April 24, 2012
BabelFAmily: Dr. Testi, you are one of the foremost doctors researching possible Friedreich's Ataxia treatments and cures. As such, we wanted to conduct an interview with you to share news of your progress with our global readers and audience. And, it may be a little late but, we want to congratulate you on being a winner of the fourth prestigious Advanced Grants 2011 competition from the European Research Council for your Friedriech's Ataxia research.
Can you tell us about your interest in FA and how you became involved in this rare disease from a research perspective?
Dr. Testi: My scientific interest has been focused on the molecular basis of receptor signal transduction and cell death programs, including mitochondrial cell death, for many years. About 10 years ago I decided to focus on a specific disease in which mitochondrial cell death was playing a role. Among the potential candidates, Friedreich’s ataxia was particularly interesting because of its relative simplicity (defined, single gene defect), the appeal of a primordial and mysterious protein (frataxin) and, most of all, the urgent need of a therapy. So I progressively redirected 100% of the efforts of my group to FA research.
BabelFAmily: How many different projects are you working on around FA research?
Dr. Testi: Currently, my lab counts 15 among staff scientists, postdocs, and PhD students. It is mainly focused on three projects with direct therapeutic focus: 1) the development of small molecule inhibitors of frataxin ubiquitination, 2) identification of the frataxin E3 ubiquitin ligase and development of small molecule inhibitors of the E3 ligase, and 3) development of novel strategies for therapeutic protein transfer of frataxin. Also, we are interested in understanding the molecular mechanisms that control interferon gamma-induced frataxin accumulation, and in understanding the biological role of specific posttranslational modifications of frataxin.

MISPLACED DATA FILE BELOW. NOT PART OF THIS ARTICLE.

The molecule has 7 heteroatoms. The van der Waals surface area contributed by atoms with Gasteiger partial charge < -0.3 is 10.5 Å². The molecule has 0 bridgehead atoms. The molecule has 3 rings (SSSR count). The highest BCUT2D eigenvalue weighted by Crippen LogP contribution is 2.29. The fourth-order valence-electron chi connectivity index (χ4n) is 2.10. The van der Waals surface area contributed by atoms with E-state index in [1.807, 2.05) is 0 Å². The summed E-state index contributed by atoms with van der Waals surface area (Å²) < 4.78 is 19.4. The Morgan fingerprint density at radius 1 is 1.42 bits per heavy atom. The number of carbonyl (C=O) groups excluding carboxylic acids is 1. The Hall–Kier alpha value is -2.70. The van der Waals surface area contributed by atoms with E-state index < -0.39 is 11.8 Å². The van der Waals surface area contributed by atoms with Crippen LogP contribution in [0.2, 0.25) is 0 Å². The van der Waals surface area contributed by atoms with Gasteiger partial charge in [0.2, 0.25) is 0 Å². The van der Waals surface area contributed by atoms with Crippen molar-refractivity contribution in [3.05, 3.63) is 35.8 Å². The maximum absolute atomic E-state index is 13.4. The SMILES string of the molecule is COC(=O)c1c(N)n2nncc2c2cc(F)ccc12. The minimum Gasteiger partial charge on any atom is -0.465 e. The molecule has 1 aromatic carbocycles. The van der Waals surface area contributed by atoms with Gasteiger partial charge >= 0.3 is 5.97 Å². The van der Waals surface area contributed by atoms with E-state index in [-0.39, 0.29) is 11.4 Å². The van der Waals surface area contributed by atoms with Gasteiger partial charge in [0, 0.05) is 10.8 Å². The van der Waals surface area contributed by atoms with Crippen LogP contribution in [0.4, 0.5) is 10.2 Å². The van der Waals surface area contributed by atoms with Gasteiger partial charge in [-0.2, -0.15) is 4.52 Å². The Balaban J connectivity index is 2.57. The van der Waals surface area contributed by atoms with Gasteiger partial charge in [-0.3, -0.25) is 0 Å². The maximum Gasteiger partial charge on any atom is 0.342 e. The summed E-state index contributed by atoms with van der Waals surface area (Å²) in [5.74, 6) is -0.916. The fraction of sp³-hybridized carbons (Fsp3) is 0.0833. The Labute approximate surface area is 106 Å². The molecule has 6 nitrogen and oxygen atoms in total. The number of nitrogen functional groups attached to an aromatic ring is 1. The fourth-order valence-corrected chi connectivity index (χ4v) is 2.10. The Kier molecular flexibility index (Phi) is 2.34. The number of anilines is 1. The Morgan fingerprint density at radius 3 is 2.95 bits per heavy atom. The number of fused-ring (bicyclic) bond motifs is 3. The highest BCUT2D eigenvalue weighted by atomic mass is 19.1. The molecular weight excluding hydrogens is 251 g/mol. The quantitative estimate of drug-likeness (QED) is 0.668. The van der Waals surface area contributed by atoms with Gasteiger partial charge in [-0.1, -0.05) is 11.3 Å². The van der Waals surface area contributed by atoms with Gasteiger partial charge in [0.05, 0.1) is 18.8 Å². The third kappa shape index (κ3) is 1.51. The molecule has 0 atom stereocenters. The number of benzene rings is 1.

BabelFAmily: Your first published article related to FA discusses extramitochondrial frataxin and its potential role in cell survival. Are you still considering manipulation with extramitochondrial frataxin as a possible therapeutic target? Are you still working on this?
Dr. Testi: We find extramitochondrial frataxin in a few unexpected and interesting subcellular locations. We are clearly still working on this as we believe this can be exploited therapeutically.
BabelFAmily: We read that you are working on new set of compounds that are acting on the ubiquitin- proteasome system of frataxin degradation. Can you provide us with an update of this work? Are you working with a pharmaceutical company on this set of compounds?
Dr. Testi: We are now developing small molecule inhibitors of frataxin ubiquitination that appear more effective than those we previously described, at least in vitro. Our goal is to test the more promising leads in the GAA-frataxin animal model of the disease, as soon as appropriate. We are not collaborating with any pharmaceutical company at the moment, but we might in the future.
BabelFAmily: As we have understood from published articles, the discovery that Interferon Gamma upregulates frataxin levels came as a surprise. Can you explain how your newer research focused on Interferon Gamma upregulation of frataxin differs from your past research around small molecule therapeutics? Can you tell us more about this work?